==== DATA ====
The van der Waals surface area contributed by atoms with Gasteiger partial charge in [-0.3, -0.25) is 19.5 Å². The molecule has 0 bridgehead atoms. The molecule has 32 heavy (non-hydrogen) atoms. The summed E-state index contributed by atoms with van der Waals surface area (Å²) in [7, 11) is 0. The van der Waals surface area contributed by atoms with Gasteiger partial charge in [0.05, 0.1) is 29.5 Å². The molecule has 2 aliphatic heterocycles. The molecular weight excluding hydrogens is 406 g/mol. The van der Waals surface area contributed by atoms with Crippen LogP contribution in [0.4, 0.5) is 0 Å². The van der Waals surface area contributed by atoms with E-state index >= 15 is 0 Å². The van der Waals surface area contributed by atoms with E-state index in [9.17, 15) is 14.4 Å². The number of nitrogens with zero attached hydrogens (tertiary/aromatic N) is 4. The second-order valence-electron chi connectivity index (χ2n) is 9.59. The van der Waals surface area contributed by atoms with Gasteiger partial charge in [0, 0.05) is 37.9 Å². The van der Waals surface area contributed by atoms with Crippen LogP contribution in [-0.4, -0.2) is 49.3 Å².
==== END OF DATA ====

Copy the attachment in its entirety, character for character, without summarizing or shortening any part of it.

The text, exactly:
The van der Waals surface area contributed by atoms with Gasteiger partial charge in [-0.3, -0.25) is 19.5 Å². The molecule has 0 bridgehead atoms. The molecule has 32 heavy (non-hydrogen) atoms. The summed E-state index contributed by atoms with van der Waals surface area (Å²) in [7, 11) is 0. The van der Waals surface area contributed by atoms with Gasteiger partial charge in [0.05, 0.1) is 29.5 Å². The molecule has 2 aliphatic heterocycles. The molecular weight excluding hydrogens is 406 g/mol. The van der Waals surface area contributed by atoms with Crippen LogP contribution in [0.4, 0.5) is 0 Å². The van der Waals surface area contributed by atoms with E-state index >= 15 is 0 Å². The van der Waals surface area contributed by atoms with E-state index in [9.17, 15) is 14.4 Å². The number of nitrogens with zero attached hydrogens (tertiary/aromatic N) is 4. The second-order valence-electron chi connectivity index (χ2n) is 9.59. The van der Waals surface area contributed by atoms with Gasteiger partial charge in [0, 0.05) is 37.9 Å². The van der Waals surface area contributed by atoms with Crippen LogP contribution in [-0.4, -0.2) is 49.3 Å².